How Demand Response Programs Save You Energy and Money
October 6, 2022
Energy supply is limited to what utilities generate during peak hours. Your water heater is the second single biggest user of electricity in your home, making up 13.6% of residential energy usage by appliance. It’s second only to space heating and cooling, which uses the most energy at 42%. Both are major opportunities to change residential energy usage.
Changing energy usage is especially urgent in California, where energy grids are becoming more vulnerable to climate-related disasters like heat waves, storms and wildfires. With temperatures reaching three digits across the state, demand on the energy grid gets higher. Straining energy supply leads to blackouts if demand is too high. California is walking the fine line between brief, contained power outages or widespread blackouts.
What if there’s a way homeowners can help manage electricity usage while also saving money? The answer is demand response. By participating in demand response programs, homeowners can make a big impact by shifting water heater energy use.
Defining Demand Response Programs
Demand response programs are becoming more common as a means for utilities to reduce energy demand during peak usage hours. They may involve reducing energy usage and shifting electricity usage to low demand, off-peak periods. This enables utilities to supply continuous and reliable power for homes and buildings.
Importance and Benefits of Demand Response Programs
A demand response program provides benefits in several ways. Homeowners are able to avoid common power supply disruptions like emergency response blackouts or scheduled brownouts. These programs also help minimize electricity rate increases and environmental impact by delaying the construction of new power plants. These programs are useful because they lower the need to expand the grid to meet electricity demand.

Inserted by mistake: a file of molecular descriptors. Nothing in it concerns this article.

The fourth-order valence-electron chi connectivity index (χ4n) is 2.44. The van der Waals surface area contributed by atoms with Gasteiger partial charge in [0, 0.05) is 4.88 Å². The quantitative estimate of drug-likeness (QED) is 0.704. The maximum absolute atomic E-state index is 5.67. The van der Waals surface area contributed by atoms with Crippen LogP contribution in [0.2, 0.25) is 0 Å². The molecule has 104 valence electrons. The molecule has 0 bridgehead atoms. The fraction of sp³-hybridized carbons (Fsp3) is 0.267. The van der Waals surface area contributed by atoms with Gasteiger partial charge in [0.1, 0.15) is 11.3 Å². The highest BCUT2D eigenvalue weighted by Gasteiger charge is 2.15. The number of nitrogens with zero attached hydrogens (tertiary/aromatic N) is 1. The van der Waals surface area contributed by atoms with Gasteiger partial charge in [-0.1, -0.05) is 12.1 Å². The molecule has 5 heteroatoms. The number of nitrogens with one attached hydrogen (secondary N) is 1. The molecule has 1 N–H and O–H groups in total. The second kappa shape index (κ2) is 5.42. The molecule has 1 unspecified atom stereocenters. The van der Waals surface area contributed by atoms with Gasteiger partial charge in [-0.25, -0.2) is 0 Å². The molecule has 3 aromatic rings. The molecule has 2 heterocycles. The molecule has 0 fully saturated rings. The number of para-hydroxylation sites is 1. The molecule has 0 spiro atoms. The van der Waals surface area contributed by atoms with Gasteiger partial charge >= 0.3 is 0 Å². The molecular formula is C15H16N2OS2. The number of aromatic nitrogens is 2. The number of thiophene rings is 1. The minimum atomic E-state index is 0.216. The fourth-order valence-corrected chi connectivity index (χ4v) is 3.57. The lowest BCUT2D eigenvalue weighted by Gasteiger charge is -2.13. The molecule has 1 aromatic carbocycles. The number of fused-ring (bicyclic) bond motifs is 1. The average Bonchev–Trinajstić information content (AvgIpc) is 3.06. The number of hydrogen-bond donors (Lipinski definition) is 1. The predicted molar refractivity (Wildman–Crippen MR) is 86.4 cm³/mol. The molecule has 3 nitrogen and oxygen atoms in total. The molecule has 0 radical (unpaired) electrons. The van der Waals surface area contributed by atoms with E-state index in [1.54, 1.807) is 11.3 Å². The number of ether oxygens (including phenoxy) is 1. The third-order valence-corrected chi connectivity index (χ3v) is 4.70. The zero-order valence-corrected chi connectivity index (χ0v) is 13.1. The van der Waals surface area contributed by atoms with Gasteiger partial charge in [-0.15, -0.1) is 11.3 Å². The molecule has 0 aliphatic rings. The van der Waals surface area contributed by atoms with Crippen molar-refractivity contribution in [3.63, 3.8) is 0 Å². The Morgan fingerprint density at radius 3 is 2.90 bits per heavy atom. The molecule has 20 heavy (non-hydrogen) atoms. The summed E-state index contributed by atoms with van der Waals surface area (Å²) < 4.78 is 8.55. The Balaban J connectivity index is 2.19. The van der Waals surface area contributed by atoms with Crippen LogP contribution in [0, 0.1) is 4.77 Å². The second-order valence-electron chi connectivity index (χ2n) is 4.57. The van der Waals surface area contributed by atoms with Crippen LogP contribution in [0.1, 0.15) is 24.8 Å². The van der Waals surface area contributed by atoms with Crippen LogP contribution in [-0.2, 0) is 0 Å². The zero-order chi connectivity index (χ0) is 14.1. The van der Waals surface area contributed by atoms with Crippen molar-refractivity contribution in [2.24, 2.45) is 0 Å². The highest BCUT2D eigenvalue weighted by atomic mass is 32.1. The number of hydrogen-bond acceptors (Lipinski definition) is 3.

High Household Satisfaction
Participating in a demand response program is rarely at an inconvenience to the household. Few households experience a hot water shortage due to load and demand management events. Utilities will only allow a demand response event if the grid demand is high. During a demand response event, the water heater will store hot water, but will not create more hot water. The water heater’s efficient design allows tank water to remain hot even when not in use.
Demand response also isn’t fixed. If there is a higher demand for hot water such as additional guests in the house, the user can override the demand response event and allow the normal heating cycle to occur. Events also rarely happen on weekends and holidays. Homeowners can rest assured knowing that 95% of demand response program participants are satisfied with the experience. All around, participating in demand response programs helps keep energy prices affordable, saves natural resources and requires very little compromise.
How Rheem Supports Demand Response Programs
Water heaters that are demand response ready include the Rheem® ProTerra® Hybrid Electric Heat Pump and the ProTerra® Plug-in Heat Pump with Hydroboost™, along with the Prestige® Smart Electric, Classic® Smart Electric, and Classic® Electric. For demand response ready water heaters, utilities control the water heater by installing a communication module in the water heater’s EcoPort (CTA-2045 port). Some utilities may also control the water heater through traditional Wi-Fi, cellular or even offline time-of-use scheduling. This allows the utility to adjust the water heater’s electricity usage, reduce energy demand during peak periods and reduce CO2 emissions.
How Demand Response Programs Save Money
Demand response programs are designed to manage energy load, but they’re also designed to reduce household energy bills. They shift energy to a lower demand time, which means cheaper electricity rates. Plus, homeowners can take advantage of utility demand response program incentives and rebates.
You can be proactive in participating in demand response programs to have greater awareness of your household energy usage. To find these opportunities, contact your utility to see if they offer demand response and energy cost saving programs. In California, there are various options available like the SGIP (Self-Generation Incentive Program), the Power Saver Rewards program and the Summer Discount Plan.
Demand response programs are more crucial now that there are more pressures on energy supply. Stay tuned to be the first to know about them.
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